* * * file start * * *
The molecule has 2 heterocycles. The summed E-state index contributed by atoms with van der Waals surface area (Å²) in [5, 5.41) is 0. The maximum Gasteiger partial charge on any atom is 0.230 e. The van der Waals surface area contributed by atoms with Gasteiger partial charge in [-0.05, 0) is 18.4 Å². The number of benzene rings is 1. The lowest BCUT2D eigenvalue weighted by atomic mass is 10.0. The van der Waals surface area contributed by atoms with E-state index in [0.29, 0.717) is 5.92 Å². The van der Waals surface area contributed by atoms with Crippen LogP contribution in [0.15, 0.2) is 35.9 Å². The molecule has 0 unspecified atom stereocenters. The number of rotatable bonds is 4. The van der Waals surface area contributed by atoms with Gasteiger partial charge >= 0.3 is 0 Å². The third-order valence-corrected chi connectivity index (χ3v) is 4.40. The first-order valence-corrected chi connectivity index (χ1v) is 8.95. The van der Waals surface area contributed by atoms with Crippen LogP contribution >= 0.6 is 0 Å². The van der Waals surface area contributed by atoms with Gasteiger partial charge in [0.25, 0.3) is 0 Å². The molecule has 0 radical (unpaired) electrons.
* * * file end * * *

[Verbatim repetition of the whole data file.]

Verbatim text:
The molecule has 2 heterocycles. The summed E-state index contributed by atoms with van der Waals surface area (Å²) in [5, 5.41) is 0. The maximum Gasteiger partial charge on any atom is 0.230 e. The van der Waals surface area contributed by atoms with Gasteiger partial charge in [-0.05, 0) is 18.4 Å². The number of benzene rings is 1. The lowest BCUT2D eigenvalue weighted by atomic mass is 10.0. The van der Waals surface area contributed by atoms with E-state index in [0.29, 0.717) is 5.92 Å². The van der Waals surface area contributed by atoms with Crippen LogP contribution in [0.15, 0.2) is 35.9 Å². The molecule has 0 unspecified atom stereocenters. The number of rotatable bonds is 4. The van der Waals surface area contributed by atoms with Gasteiger partial charge >= 0.3 is 0 Å². The third-order valence-corrected chi connectivity index (χ3v) is 4.40. The first-order valence-corrected chi connectivity index (χ1v) is 8.95. The van der Waals surface area contributed by atoms with Crippen LogP contribution >= 0.6 is 0 Å². The van der Waals surface area contributed by atoms with Gasteiger partial charge in [0.25, 0.3) is 0 Å². The molecule has 0 radical (unpaired) electrons.